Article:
Accountability is a vital component for performance management. Accountability reflects an organization’s ability to explain the basis for its actions. When it comes to accountability you need both math and logic. Math quantifies and logic helps us understand the why and how. Accountability has a computational aspect. Therefore, you need mathematical skills to support any accountability initiative.

What you measure is the foundation for how you will address accountability. These measures become the ingredients for your scorecards and dashboards, or other reporting tools used to monitor and communicate accountability. Many performance reports present numerical results but lack the logic. Without the logic, you are missing an important aspect of accountability.

Logic and Math: 2 Essential Skills for Accountability and How You Use Them

Logic plays an instrumental part in the construction and use of any performance report. The data chains, composed of measures, are based on observations and hypotheses. The chain must pass the logic test. If you think of each link or measure in the chain as a hypothesis, then each link must be based on facts and/or a pattern that has a degree of truth in the next link. If it does, then you can form a logical argument from which you will be able to draw a sound conclusion based on the facts and/or patterns.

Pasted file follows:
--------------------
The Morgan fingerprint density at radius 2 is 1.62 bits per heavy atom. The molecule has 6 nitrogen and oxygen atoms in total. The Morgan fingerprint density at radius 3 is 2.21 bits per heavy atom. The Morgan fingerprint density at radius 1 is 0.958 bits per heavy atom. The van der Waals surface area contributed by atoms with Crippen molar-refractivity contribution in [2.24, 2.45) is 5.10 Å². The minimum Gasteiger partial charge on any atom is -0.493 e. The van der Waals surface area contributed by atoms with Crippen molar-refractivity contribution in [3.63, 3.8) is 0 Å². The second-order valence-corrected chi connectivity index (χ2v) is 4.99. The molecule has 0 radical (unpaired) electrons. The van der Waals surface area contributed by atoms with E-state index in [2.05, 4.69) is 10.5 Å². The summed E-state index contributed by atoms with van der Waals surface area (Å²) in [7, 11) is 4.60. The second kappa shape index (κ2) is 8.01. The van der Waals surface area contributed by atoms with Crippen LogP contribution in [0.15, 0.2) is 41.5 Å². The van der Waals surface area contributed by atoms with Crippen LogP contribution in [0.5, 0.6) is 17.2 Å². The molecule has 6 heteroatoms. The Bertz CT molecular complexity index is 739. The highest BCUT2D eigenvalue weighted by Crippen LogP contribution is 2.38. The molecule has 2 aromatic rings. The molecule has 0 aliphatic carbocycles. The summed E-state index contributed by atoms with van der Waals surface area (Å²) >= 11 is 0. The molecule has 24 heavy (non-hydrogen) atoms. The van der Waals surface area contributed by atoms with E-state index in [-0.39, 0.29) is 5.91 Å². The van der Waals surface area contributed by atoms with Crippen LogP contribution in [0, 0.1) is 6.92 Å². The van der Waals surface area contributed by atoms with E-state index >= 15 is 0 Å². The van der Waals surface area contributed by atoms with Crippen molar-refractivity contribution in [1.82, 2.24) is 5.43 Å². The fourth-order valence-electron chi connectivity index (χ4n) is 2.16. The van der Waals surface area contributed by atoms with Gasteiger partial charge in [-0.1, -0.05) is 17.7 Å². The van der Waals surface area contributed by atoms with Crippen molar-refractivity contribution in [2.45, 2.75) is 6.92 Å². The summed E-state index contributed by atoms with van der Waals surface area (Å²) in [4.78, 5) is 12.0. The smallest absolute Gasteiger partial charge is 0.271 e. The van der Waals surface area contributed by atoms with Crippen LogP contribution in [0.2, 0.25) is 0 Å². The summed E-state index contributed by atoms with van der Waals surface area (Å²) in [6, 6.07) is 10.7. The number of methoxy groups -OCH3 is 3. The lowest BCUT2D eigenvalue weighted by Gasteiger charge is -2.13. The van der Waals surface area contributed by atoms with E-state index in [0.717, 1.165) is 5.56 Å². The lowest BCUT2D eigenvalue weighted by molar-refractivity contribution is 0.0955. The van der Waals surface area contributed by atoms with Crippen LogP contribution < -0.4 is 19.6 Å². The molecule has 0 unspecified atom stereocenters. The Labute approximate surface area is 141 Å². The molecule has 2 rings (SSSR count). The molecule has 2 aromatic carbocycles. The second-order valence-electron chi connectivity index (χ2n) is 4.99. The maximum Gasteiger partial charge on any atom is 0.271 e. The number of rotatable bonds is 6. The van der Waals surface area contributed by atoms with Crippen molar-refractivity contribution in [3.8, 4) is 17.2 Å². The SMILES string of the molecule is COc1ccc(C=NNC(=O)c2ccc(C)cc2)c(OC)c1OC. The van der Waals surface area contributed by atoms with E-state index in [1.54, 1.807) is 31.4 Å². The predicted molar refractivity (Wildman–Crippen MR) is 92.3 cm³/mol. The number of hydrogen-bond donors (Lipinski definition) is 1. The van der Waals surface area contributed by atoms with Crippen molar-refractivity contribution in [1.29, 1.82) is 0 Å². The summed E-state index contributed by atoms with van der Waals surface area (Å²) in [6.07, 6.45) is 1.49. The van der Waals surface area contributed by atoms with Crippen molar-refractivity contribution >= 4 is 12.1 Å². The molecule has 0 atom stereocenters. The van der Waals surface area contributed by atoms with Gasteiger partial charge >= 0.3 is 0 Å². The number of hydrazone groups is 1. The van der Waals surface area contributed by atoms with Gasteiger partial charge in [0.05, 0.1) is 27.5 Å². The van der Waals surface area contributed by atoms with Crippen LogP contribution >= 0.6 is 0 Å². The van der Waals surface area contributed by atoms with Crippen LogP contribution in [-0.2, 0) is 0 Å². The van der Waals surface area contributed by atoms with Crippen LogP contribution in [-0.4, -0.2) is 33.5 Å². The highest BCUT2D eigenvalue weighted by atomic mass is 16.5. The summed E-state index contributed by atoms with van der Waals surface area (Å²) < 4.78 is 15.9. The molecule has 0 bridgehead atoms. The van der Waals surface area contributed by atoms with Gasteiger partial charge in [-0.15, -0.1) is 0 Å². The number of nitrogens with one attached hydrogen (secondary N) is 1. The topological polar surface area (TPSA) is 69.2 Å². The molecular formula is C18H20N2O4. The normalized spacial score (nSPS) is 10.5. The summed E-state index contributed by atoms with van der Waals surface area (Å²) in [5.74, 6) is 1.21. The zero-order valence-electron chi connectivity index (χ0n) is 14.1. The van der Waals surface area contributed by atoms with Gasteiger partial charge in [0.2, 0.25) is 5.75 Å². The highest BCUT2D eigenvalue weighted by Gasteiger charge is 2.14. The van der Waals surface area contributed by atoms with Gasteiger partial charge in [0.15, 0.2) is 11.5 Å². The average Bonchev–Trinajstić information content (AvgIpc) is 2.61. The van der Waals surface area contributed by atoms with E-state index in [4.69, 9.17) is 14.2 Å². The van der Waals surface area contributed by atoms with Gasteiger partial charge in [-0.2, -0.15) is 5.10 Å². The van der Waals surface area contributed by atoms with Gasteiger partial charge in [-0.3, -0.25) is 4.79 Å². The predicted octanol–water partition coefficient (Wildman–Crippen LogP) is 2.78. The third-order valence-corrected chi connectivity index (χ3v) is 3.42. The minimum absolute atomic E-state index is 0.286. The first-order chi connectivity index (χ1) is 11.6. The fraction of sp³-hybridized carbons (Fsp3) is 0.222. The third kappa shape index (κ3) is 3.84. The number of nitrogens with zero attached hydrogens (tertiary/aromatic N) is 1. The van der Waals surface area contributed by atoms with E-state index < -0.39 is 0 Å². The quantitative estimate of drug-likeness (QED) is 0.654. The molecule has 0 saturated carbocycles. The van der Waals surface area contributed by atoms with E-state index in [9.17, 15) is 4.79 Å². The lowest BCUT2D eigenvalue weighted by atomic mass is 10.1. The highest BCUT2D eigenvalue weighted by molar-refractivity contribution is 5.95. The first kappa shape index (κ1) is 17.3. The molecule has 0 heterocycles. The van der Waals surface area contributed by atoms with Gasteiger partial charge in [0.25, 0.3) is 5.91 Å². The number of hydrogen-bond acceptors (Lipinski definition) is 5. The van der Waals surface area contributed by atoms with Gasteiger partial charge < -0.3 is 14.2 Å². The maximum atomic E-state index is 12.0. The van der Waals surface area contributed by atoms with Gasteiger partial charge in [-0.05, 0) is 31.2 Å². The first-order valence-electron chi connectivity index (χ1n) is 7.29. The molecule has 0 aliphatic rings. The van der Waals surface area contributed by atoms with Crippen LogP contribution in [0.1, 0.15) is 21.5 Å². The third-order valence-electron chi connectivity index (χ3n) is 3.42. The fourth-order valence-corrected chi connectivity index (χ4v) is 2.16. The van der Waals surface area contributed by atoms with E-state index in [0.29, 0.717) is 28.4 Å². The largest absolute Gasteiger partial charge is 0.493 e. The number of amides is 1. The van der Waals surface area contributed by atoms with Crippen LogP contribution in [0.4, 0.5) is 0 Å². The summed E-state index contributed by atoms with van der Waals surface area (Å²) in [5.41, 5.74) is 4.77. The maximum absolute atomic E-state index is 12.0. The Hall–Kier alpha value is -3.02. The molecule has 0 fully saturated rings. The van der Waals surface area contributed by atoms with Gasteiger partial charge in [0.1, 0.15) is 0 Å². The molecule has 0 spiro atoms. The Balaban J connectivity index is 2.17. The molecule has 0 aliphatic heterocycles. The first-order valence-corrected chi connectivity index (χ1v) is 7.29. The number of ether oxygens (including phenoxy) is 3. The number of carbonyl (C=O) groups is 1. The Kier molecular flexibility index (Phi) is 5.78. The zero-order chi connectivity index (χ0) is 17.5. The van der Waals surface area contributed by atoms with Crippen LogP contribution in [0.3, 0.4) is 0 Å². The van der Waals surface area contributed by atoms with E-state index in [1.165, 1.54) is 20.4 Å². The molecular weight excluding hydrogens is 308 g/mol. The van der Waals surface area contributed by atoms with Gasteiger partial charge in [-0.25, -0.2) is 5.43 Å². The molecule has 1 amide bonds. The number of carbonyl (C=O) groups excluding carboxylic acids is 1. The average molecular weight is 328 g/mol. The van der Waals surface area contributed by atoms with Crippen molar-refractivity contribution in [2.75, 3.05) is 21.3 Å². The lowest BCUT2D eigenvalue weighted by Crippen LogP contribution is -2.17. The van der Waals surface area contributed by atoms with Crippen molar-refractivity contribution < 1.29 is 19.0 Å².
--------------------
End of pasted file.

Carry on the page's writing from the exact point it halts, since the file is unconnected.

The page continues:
Logic provides a greater understanding of cause and effect and helps us understand the relationship between action and result. It is through logic we are able to connect activities to results and measure impact, value, and contribution. For example, we can connect:

  • X new customers acquired in segment C as a result of Marketing campaign Y.
  • X retained profitable customers as a result of customer success initiative Z.

Logic may or may not involve numerical values. We can return to the Sudoku puzzle to illustrate this point. The use of numbers in Sudoku is merely a means to an end. The puzzle would work in the same way if the numbers were replaced with nine symbols or nine colors.

Logic is about finding the truth. Hence this famous quote attributed to Sherlock Holmes, “When you have eliminated the impossible, whatever remains, however improbable, must be the truth.” It is in this way logic, that is finding the truth, is instrumental to accountability. It may be even more important than the math. While there is value in having the numbers, to improve performance management you need to be able to come to correct and valid conclusions.

Have questions about how to improve accountability? We can help. Send us an email to mpm@visionedgemarketing.com with “Improve Accountability” in the subject line, and any specific questions you have in the body of the email. We’ll contact you to schedule a free 20-minute, no strings attached conversation, we guarantee you will have at least one actionable idea to improve accountability in your organization.

[1] McKinsey Quarterly, 2018

[2] Robinhood 2020

[3] VisionEdge Marketing Case Studies

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Author: Laura Patterson